Soup plus crackers plus water plus a hand-painted bowl equals a victory in the fight against hunger.
That’s the goal for the ninth annual Empty Bowls Project scheduled for Thursday in the Brownwood Coliseum. Doors open at 11 a.m. Soup will be served from 11 a.m. to 2 p.m. and 4:30-7 p.m. Cost for the event is $10 per person.
“I know of no other event that unites Brown County residents like the Empty Bowls Project,” said Good Samaritan Executive Director Leesa Stephens. “Community members from many different walks of life come together with the purpose of raising not only funds to help feed the hungry in our county, but to also raise awareness that we have friends and neighbors with empty bowls and empty stomachs.”
The Empty Bowls Project is the largest fundraiser each year for Good Samaritan Ministries. All the money raised at the event goes to fight hunger. Ninety percent is used to support GSM’s seven hunger ministries while 10 percent will be tithed to an international hunger ministry.
For the $10 entry fee, patrons can dine on a simple meal of soup, water and crackers while enjoying live music. The soups are graciously donated by area restaurants with a wide variety to choose from.
If hunger- the focus of the Empty Bowls Project- is a serious subject, then why all the attention to pretty little bowls?
“The empty bowls are a keepsake item that attendees can take home with them to remember that hunger is a real issue in our area and in the world,” Stephens said. “Painting or glazing a bowl for the Empty Bowls Project is a way that someone can have a hands-on part in helping draw attention to the fact that there are people living in Brown County who daily must deal with food insecurity.”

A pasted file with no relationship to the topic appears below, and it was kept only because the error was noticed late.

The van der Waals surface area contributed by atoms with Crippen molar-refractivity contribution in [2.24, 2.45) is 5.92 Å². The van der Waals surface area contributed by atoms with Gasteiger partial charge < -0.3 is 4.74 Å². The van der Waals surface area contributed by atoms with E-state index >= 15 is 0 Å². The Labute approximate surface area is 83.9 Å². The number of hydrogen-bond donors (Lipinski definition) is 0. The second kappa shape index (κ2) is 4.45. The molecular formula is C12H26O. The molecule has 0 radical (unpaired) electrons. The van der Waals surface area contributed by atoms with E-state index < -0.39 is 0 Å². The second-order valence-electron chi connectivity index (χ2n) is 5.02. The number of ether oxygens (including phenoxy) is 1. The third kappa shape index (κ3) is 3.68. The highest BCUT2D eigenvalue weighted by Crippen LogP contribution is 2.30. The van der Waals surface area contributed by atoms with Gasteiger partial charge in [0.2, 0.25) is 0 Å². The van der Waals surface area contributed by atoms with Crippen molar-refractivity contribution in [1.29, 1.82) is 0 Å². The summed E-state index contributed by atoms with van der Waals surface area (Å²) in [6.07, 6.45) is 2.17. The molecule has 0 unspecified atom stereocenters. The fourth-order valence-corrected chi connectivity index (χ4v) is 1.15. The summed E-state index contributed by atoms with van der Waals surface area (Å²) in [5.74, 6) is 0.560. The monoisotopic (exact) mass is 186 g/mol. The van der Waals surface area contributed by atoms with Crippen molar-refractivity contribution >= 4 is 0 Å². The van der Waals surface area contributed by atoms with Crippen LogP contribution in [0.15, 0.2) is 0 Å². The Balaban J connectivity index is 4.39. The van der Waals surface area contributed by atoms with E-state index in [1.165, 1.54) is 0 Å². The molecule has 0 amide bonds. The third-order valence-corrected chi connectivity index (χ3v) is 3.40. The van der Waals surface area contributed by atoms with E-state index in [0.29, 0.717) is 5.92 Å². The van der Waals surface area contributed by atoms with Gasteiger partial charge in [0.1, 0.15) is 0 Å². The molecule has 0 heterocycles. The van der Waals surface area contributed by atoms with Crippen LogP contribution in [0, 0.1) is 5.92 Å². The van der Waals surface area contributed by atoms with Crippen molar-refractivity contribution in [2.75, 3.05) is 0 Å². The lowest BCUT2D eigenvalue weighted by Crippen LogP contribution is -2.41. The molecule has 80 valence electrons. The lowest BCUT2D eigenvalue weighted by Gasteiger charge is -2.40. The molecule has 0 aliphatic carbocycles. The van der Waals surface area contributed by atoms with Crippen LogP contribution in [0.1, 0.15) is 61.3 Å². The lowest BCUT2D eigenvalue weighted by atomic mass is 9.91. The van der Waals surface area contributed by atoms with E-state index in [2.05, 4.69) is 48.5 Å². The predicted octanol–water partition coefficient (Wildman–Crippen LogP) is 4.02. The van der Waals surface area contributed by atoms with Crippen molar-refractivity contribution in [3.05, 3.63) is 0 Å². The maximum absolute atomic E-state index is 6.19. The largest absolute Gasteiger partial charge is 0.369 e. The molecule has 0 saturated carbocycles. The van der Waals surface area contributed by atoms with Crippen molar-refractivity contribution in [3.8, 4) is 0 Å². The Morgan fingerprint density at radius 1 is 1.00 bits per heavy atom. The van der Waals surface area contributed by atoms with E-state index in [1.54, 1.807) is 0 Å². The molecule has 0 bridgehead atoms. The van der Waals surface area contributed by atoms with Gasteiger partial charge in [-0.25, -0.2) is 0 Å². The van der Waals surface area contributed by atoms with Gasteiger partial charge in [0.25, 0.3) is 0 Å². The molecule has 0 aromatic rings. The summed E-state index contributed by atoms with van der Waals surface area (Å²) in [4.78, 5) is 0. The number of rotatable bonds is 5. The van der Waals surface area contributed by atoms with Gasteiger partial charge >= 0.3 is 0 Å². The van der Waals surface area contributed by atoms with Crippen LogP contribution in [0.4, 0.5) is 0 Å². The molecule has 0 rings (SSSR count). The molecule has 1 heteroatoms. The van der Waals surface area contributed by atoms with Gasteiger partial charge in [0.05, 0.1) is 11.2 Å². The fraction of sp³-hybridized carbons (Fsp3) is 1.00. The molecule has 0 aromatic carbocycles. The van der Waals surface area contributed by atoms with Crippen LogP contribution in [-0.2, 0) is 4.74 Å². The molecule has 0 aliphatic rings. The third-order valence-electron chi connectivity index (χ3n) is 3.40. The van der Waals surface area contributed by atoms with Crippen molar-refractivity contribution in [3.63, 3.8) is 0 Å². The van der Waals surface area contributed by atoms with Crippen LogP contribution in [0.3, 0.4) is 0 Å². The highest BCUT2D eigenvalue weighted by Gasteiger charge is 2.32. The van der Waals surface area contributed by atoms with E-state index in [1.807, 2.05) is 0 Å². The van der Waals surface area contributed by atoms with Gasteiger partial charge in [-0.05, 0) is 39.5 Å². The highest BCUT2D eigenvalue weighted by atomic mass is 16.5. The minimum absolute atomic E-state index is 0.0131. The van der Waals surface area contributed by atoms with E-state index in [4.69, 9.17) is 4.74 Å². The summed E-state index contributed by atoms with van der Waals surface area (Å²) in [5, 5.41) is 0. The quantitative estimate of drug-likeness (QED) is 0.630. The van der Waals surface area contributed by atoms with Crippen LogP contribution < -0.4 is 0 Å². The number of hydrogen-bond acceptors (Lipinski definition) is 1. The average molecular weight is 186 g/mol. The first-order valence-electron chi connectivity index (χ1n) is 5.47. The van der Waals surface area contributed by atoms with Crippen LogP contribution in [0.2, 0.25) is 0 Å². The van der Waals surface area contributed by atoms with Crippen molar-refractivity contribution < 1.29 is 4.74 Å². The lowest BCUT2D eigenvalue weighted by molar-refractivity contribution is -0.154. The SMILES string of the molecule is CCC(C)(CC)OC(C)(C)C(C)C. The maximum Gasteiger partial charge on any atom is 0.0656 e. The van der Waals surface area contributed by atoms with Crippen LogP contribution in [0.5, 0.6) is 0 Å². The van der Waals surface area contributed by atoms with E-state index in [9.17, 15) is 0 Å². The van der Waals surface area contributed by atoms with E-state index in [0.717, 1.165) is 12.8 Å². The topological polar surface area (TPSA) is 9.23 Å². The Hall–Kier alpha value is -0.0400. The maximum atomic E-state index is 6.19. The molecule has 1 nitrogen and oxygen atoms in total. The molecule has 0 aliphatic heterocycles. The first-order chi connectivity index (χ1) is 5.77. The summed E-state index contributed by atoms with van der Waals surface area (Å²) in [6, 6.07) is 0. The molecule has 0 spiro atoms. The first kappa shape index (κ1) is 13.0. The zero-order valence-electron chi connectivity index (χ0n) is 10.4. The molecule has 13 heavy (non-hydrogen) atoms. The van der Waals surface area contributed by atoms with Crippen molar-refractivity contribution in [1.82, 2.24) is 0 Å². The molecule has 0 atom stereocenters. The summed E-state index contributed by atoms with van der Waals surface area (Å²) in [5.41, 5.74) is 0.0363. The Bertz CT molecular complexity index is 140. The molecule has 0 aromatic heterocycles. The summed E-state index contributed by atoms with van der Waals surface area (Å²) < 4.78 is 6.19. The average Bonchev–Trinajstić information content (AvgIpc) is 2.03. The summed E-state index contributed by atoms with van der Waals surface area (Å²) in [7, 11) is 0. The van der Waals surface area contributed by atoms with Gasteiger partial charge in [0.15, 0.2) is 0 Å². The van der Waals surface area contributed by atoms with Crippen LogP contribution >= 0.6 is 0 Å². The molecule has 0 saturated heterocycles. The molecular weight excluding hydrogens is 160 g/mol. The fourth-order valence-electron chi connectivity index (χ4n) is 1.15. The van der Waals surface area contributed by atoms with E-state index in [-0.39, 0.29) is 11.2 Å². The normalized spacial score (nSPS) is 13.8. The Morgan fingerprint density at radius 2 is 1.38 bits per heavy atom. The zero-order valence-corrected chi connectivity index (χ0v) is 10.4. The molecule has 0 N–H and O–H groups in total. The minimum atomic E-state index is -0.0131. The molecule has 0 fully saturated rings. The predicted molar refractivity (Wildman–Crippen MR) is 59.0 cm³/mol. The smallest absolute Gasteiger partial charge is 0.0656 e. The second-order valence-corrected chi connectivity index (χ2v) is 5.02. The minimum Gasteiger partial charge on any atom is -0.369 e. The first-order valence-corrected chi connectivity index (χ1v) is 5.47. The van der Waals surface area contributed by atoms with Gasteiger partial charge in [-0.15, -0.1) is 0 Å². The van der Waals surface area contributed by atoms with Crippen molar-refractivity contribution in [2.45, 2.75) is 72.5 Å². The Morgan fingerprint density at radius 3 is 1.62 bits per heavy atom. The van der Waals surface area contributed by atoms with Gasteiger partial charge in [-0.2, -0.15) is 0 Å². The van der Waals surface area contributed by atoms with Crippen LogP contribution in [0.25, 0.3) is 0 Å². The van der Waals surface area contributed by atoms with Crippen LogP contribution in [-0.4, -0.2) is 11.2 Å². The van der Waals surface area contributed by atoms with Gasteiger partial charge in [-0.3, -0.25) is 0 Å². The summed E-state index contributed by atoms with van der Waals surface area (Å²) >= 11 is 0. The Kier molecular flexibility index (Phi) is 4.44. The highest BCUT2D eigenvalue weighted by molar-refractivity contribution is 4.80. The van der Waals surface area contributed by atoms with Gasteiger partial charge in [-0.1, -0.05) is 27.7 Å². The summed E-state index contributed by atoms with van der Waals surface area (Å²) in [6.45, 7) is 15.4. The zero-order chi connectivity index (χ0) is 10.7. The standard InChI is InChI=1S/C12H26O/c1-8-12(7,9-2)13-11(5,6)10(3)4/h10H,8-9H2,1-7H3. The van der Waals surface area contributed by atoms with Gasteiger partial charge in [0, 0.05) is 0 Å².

Lisa Tipton, Marketing Director at TexasBank, has several keepsake bowls from the Empty Bowls Project.
“For those who don’t experience hunger, the empty, hand-painted bowls remind us to help those less fortunate all year round,” Tipton said.
Many groups helped paint and glaze the bowls that will be available at the event. High school and middle school art students, nursing home residents, students from TSTC and HPU as well as business and church groups donated their time and talents to paint the bowls.
“This was our first year to paint bowls and they [Senior Citizens] loved it,” said Angie Dees, Program Director for Brownwood Senior Citizens Center. “They want to paint bowls every year from now on.”
After the bowls are painted comes the messy but necessary job of glazing the bowls to make them food safe. The HPU Criminal Justice Club, the Yellow Jacket football team and students from Zephyr High School handled most of the glazing. The final step is taking the glazed bowls to the Kohler plant for firing.
“It’s quite a process,” Stephens said. “Every group along the way plays an important part in getting these bowls ready. We are so appreciative to Kohler for their partnership in firing the bowls.”
A silent auction will be held throughout the day featuring some special bowls painted by area artists.
“To help us commemorate the 25th anniversary of Good Samaritan Ministries, we selected some beautiful heart shaped bowls for these artists to paint,” Stephens said. “You can bid on these artisan bowls throughout the day, and then we will open the bids and announce the winners beginning at 6 p.m. Proceeds from these bowls will also be used to fight hunger.”
A list of the artists and pictures of the bowls are available at www.goodsambwd.org.
The Good Samaritan Ministries Resale Store will have an on-site boutique featuring special items that have been donated to GSM and set aside especially for this event.
“This boutique gives the community the opportunity to see the unique items that are donated to us throughout the year,” Crystal Wyatt, Resale Store Manager said. “You can expect some antiques, art items and jewelry to just to name a few things.”
Tickets for the Empty Bowls Project are available at the Good Samaritan offices during regular business hours, the Brownwood Area Chamber of Commerce office and at the door.